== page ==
paint-brush
How to Detect and Delete Emojis in Golangby@vgukasov
6,072 reads
6,072 reads

How to Detect and Delete Emojis in Golang

by Vladislav GukasovSeptember 8th, 2021
Read on Terminal Reader
Read this story w/o Javascript
tldt arrow

Too Long; Didn't Read

Some time ago I’ve encountered an issue when 10 million messages with emoji were written in the MySQL table with utf8 encoding. The fast solution was to prevent the insertion of messages in a database. The service back-end is written in Golang. The best way is to have a storage with all emojis and use it when you need to detect an emoji in a text. That’s how the [GoMoji library works. It uses local emoji list as provider. It checks whether given string contains emoji or not.

Coin Mentioned

Mention Thumbnail
featured image - How to Detect and Delete Emojis in Golang
Vladislav Gukasov HackerNoon profile picture

Some time ago, I encountered an issue when 10 million messages with emoji were written in the MySQL table with utf8 encoding.


For those who don’t know: you should use the ut8mb4 encoding in MySQL to support emoji


If it were a small table, I would alter it with the conversion of columns to utf8mb4 encoding. But the table contains hundreds of millions of rows in many shards, so it’s very hard to alter it in the production runtime without the system degradation.


So the fast solution was to prevent the insertion of messages in a database on the back-end level. The service back-end is written in Golang. In this article, I’ll explain a few solutions to work with emojis in Go: the good way and the bad way.

Not So Good Way 🙅‍♂️

Some libraries and forums suggest using regexp to find emojis in a text:

package main

import (
	"fmt"
	"regexp"
)

func main() {
	var emojiRx = regexp.MustCompile(`[\x{1F600}-\x{1F6FF}|[\x{2600}-\x{26FF}]`)

	fmt.Println(emojiRx.MatchString("Message with emoji 😆😛")) // true
}


It looks like it works, but some disadvantages make us don’t use the way:

  • it detects NOT all emojis:
fmt.Println(emojiRx.MatchString("Message with emoji 👏")) // false
  • the regexp isn’t readable [\x{1F600}-\x{1F6FF}|[\x{2600}-\x{26FF}]
  • regular expressions have poor performance, so it’s inappropriate for high-load apps

Good Solution 🔥

The best way is to have a storage with all emojis and use it when you need to detect an emoji in a text. That’s how the GoMoji library works.


Firstly let’s add the package to our project:

go get -u github.com/forPelevin/gomoji


Now it’s pretty simple to check whether a string contains emoji:

package main

import (
	"fmt"

	"github.com/forPelevin/gomoji"
)

func main() {
	fmt.Println(gomoji.ContainsEmoji("Message with emoji 👏")) // true
}

GoMoji Internals 🧐

Let’s deep dive into the library internals and figure out how it works.


Firstly, look into the ContainsEmoji function:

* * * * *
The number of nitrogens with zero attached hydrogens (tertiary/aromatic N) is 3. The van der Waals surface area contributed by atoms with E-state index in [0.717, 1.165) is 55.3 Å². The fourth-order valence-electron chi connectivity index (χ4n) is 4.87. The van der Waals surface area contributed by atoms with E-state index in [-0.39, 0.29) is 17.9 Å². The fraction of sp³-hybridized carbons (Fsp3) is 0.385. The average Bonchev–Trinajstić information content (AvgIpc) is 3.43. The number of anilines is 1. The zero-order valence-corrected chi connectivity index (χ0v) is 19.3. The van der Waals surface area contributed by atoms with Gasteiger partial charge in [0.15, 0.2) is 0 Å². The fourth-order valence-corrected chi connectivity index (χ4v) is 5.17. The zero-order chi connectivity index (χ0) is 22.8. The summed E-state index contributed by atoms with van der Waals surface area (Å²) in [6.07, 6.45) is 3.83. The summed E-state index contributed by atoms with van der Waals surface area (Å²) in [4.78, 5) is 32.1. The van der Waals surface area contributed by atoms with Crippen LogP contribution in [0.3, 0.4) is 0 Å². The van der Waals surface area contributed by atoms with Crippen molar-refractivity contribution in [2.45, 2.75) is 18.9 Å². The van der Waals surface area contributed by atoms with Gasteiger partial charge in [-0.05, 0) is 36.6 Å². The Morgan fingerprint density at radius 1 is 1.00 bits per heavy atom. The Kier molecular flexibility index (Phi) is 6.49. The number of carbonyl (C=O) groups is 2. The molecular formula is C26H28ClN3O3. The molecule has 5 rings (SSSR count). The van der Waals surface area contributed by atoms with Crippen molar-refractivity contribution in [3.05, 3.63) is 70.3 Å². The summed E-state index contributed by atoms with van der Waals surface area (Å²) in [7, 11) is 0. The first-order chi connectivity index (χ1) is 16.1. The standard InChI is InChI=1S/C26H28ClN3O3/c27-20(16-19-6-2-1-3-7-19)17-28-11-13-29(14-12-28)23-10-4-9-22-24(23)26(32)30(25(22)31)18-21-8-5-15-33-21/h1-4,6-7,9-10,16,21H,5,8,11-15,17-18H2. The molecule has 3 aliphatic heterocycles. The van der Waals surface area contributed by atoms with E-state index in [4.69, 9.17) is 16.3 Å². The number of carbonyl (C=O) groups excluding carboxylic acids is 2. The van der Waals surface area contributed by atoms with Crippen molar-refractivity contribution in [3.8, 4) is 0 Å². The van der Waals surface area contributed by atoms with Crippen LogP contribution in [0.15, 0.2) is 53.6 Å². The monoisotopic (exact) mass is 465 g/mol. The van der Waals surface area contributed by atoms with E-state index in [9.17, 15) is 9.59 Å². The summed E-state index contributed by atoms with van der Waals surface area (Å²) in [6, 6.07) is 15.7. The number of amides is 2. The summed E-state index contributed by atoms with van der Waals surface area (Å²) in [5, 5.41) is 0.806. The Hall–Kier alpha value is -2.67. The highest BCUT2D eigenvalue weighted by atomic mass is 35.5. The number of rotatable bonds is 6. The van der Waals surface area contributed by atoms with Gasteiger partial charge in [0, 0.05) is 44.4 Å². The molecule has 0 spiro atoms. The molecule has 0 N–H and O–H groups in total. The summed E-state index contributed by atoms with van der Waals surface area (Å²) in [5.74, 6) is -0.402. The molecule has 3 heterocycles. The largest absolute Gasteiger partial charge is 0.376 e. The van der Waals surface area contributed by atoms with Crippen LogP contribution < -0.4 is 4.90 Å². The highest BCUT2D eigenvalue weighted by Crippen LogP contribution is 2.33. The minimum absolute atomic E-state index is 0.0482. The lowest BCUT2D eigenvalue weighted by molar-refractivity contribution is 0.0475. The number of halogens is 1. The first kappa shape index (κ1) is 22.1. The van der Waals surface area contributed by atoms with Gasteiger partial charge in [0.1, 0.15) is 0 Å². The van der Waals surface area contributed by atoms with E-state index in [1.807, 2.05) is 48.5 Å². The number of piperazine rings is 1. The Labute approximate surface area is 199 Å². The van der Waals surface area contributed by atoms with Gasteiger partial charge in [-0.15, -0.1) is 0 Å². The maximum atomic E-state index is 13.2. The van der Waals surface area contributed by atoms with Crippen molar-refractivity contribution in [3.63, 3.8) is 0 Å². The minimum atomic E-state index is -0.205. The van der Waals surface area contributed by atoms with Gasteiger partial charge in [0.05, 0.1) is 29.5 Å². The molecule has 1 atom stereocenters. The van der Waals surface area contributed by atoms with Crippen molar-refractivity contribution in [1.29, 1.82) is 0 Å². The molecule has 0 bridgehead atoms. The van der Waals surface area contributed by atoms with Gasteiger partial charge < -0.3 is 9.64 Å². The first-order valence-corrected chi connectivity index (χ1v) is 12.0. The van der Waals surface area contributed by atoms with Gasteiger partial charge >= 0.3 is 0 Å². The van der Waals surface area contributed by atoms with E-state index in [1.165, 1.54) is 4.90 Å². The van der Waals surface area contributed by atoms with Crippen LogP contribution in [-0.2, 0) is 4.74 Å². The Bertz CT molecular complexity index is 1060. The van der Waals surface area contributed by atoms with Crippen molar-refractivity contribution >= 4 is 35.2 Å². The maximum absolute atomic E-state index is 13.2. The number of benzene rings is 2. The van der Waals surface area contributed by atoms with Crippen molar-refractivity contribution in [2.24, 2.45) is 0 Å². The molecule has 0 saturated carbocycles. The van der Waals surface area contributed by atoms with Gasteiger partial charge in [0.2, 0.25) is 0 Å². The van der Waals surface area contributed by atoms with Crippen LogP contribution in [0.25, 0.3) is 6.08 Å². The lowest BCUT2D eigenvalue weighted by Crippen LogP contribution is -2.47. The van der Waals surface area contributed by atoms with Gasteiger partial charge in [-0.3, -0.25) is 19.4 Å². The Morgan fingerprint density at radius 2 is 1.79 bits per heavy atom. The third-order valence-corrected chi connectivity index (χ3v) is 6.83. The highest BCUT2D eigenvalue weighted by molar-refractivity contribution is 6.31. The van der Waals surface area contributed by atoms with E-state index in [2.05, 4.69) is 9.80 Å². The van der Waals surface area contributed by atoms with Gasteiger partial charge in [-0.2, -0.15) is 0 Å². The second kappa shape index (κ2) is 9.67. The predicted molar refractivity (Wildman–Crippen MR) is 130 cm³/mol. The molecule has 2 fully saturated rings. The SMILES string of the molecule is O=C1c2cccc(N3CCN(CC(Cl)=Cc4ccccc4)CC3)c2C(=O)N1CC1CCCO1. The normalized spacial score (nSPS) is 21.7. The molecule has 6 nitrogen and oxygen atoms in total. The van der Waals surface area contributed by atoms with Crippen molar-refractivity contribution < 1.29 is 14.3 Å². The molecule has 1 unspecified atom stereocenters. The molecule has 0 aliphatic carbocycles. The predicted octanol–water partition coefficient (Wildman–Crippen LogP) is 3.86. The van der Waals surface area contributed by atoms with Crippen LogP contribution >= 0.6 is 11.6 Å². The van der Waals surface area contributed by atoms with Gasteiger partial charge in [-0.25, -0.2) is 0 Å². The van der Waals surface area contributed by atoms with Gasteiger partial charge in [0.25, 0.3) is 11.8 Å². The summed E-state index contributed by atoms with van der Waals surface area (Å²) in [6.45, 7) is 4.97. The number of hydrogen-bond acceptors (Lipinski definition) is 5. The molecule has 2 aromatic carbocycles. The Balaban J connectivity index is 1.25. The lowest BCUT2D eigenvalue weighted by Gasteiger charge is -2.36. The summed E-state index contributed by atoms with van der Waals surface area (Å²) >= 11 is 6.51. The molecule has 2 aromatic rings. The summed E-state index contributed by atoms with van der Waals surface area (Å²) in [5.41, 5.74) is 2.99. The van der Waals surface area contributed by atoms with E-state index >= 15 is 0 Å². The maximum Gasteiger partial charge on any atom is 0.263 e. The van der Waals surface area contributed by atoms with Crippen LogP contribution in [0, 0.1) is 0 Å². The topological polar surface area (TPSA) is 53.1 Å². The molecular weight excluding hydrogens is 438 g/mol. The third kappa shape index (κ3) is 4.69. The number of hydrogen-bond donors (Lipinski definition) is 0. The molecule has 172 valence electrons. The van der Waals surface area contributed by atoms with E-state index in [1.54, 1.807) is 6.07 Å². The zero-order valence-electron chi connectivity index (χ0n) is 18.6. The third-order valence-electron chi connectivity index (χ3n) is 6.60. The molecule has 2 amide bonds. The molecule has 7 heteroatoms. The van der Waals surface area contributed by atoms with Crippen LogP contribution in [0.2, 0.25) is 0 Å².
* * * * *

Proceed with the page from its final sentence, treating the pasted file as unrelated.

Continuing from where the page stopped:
// ContainsEmoji checks whether given string contains emoji or not. It uses local emoji list as provider.
func ContainsEmoji(s string) bool {
	for _, r := range s {
		if _, ok := emojiMap[r]; ok {
			return true
		}
	}

	return false
}


We see the lib iterates through string’s runes and checks whether it’s an emoji or not via emojiMap. So the complexity of the function is O(N), where N is runes count.


But what is emojiMap? It’s a map of Emoji models by their hex code:


// Emoji is an entity that represents comprehensive emoji info.
type Emoji struct {
	Slug        string `json:"slug"`
	Character   string `json:"character"`
	UnicodeName string `json:"unicode_name"`
	CodePoint   string `json:"code_point"`
	Group       string `json:"group"`
	SubGroup    string `json:"sub_group"`
}


// Code generated by generator.go ; DO NOT EDIT.

package gomoji

var (
	emojiMap = map[int32]Emoji{

		42: {
			Slug:        "keycap",
			Character:   "*️⃣",
			UnicodeName: "keycap: *",
			CodePoint:   "002A FE0F 20E3",
			Group:       "symbols",
			SubGroup:    "keycap",
		},
        ...
    }
)


So the pre-generated map gives us some advantages:


  • it contains all existed emojis

  • it returns an emoji by a hex code in 0(1) which is an outstanding performance.


    There are some benchmarks:


BenchmarkContainsEmojiParallel-8   	94079461	        13.1 ns/op	       0 B/op	       0 allocs/op
BenchmarkContainsEmoji-8           	23728635	        49.8 ns/op	       0 B/op	       0 allocs/op
BenchmarkFindAllParallel-8         	10220854	       115 ns/op	     288 B/op	       2 allocs/op
BenchmarkFindAll-8                 	 4023626	       294 ns/op	     288 B/op	       2 allocs/op


The reasonable question is where it takes all emojis data?


An answer to the question is in the generator.go file. It contains the CLI app that fetches all emojis from OpenAPI Emoji and saves them in the data.go file in emojiMap map[int32]Emoji format. It allows the lib to keep emojis up to date.

Conclusion 💡

As software engineers, we encounter problems every day. The best solution isn’t always the first that comes to mind or is founded in stackoverflow.


So if you are stuck with emojis, consider using a simple and useful GoMoji lib. It can help you not only validate texts but make great features in your chat app.